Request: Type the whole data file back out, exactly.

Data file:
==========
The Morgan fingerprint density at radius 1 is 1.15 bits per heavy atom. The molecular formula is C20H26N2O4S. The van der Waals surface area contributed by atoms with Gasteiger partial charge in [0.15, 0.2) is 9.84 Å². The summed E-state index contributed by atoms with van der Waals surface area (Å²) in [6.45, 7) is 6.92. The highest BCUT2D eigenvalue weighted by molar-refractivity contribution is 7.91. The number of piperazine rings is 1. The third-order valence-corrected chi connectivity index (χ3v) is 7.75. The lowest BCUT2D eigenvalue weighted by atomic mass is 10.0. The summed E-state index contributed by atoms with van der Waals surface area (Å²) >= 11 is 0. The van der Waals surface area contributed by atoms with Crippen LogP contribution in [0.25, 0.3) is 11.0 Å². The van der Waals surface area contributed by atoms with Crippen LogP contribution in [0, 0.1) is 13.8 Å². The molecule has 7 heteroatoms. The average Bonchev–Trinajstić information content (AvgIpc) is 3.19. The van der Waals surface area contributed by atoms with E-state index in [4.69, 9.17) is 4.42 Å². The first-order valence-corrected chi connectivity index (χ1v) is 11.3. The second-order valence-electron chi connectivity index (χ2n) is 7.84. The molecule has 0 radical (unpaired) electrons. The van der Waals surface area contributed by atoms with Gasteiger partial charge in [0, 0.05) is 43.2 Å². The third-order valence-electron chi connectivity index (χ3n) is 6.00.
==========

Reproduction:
The Morgan fingerprint density at radius 1 is 1.15 bits per heavy atom. The molecular formula is C20H26N2O4S. The van der Waals surface area contributed by atoms with Gasteiger partial charge in [0.15, 0.2) is 9.84 Å². The summed E-state index contributed by atoms with van der Waals surface area (Å²) in [6.45, 7) is 6.92. The highest BCUT2D eigenvalue weighted by molar-refractivity contribution is 7.91. The number of piperazine rings is 1. The third-order valence-corrected chi connectivity index (χ3v) is 7.75. The lowest BCUT2D eigenvalue weighted by atomic mass is 10.0. The summed E-state index contributed by atoms with van der Waals surface area (Å²) >= 11 is 0. The van der Waals surface area contributed by atoms with Crippen LogP contribution in [0.25, 0.3) is 11.0 Å². The van der Waals surface area contributed by atoms with Crippen LogP contribution in [0, 0.1) is 13.8 Å². The molecule has 7 heteroatoms. The average Bonchev–Trinajstić information content (AvgIpc) is 3.19. The van der Waals surface area contributed by atoms with E-state index in [4.69, 9.17) is 4.42 Å². The first-order valence-corrected chi connectivity index (χ1v) is 11.3. The second-order valence-electron chi connectivity index (χ2n) is 7.84. The molecule has 0 radical (unpaired) electrons. The van der Waals surface area contributed by atoms with Gasteiger partial charge in [0, 0.05) is 43.2 Å². The third-order valence-electron chi connectivity index (χ3n) is 6.00.